Procedure : 2012/2300(INI)
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Document selected : A7-0212/2013

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PV 04/07/2013 - 11
CRE 04/07/2013 - 11

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PE 504.075v02-00 A7-0212/2013

on connected TV


Committee on Culture and Education

Rapporteur: Petra Kammerevert



on connected TV


The European Parliament,

–    having regard to Article 167 of the Treaty on the Functioning of the European Union,

–    having regard to Article 10(1) of the European Convention on Human Rights,

–    having regard to Articles 11 and 8 of the Charter of Fundamental Rights of the European Union(1),

–    having regard to the Protocol on the system of public broadcasting in the Member States annexed to the Amsterdam Treaty amending the Treaty on European Union, the Treaties establishing the European Communities and certain related acts(2),

–    having regard to the Convention on the Protection and Promotion of the Diversity of Cultural Expressions adopted by the United Nations Educational, Scientific and Cultural Organisation (UNESCO) on 20 October 2005,

–    having regard to Directive 2010/13/EU of the European Parliament and of the Council of 10 March 2010 on the coordination of certain provisions laid down by law, regulation or administrative action in Member States concerning the provision of audiovisual media services (Audiovisual Media Services Directive)(3),

–    having regard to Directive 2002/21/EC of the European Parliament and of the Council of 7 March 2002 on a common regulatory framework for electronic communications networks and services (Framework Directive)(4) amended by Directive 2009/140/EC of the European Parliament and of the Council of 25 November 2009(5),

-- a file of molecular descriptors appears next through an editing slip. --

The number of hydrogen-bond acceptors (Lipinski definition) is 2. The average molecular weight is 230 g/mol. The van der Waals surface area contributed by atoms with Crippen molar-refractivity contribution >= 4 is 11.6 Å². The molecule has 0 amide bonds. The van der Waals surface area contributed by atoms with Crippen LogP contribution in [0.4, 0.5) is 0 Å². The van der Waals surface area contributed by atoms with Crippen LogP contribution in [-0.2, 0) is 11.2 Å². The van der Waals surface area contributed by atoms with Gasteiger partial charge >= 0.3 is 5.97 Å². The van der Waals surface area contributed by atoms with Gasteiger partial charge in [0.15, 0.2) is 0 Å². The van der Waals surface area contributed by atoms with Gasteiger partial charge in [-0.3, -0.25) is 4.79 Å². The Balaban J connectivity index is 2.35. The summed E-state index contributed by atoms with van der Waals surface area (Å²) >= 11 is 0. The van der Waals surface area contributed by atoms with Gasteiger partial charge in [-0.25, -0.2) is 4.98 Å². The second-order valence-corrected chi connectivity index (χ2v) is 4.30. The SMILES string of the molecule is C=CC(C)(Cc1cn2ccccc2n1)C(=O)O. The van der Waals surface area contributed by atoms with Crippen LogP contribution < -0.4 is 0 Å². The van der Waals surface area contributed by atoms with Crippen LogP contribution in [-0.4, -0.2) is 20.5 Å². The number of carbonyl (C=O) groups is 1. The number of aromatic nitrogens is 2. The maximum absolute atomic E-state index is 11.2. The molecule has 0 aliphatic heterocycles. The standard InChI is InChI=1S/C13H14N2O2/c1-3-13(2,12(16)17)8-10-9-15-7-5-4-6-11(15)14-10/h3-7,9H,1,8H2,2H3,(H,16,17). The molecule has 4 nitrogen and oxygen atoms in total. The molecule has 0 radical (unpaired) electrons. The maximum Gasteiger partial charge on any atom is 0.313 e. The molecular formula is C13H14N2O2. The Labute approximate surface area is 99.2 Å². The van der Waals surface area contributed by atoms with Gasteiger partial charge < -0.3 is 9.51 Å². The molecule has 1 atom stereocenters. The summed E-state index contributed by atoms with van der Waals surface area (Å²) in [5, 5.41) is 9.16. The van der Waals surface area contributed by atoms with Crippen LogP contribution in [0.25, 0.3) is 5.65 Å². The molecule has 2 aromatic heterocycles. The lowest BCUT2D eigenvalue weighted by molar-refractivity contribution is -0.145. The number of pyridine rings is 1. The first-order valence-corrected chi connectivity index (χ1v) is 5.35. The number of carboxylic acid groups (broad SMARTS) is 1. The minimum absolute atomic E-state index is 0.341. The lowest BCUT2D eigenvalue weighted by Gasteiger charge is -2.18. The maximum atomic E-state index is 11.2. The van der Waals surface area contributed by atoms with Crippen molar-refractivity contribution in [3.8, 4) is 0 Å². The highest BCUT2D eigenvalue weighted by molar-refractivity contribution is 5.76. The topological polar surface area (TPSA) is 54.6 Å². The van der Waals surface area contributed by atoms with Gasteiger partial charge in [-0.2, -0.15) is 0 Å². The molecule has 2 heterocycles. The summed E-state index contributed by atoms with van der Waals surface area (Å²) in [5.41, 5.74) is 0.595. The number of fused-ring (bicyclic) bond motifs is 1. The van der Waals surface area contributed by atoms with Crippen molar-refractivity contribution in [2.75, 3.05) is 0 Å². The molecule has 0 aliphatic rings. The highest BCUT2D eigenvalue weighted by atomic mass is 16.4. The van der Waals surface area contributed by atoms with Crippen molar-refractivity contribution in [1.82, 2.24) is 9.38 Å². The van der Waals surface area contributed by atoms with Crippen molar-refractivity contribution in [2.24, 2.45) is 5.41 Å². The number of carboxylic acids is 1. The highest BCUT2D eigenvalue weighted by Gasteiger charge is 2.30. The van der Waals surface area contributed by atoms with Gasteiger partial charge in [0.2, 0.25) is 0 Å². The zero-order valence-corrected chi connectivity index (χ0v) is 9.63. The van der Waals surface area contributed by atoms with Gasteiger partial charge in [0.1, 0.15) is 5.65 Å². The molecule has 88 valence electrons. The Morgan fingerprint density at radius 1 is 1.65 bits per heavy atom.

–    having regard to Directive 2002/22/EC of the European Parliament and of the Council of 7 March 2002 on universal service and users’ rights relating to electronic communications networks and services (Universal Service Directive)(6) amended by Directive 2009/136/EC of the European Parliament and of the Council of 25 November 2009(7),

–    having regard to Directive 2002/19/EC of the European Parliament and of the Council of 7 March 2002 on access to, and interconnection of, electronic communications networks and associated facilities (Access Directive)(8) amended by Directive 2009/140/EC of the European Parliament and of the Council of 25 November 2009(9),

–    having regard to Directive 2002/20/EC of the European Parliament and of the Council of 7 March 2002 on the authorisation of electronic communications networks and services (Authorisation Directive)(10) amended by Directive 2009/140/EC of the European Parliament and of the Council of 25 November 2009(11),

–    having regard to Directive 98/34/EC of the European Parliament and of the Council of 22 June 1998 laying down a procedure for the provision of information in the field of technical standards and regulations(12),

–    having regard to Directive 2000/31/EC of the European Parliament and of the Council of 8 June 2000 on certain legal aspects of information society services, in particular electronic commerce, in the Internal Market (Directive on Electronic Commerce)(13),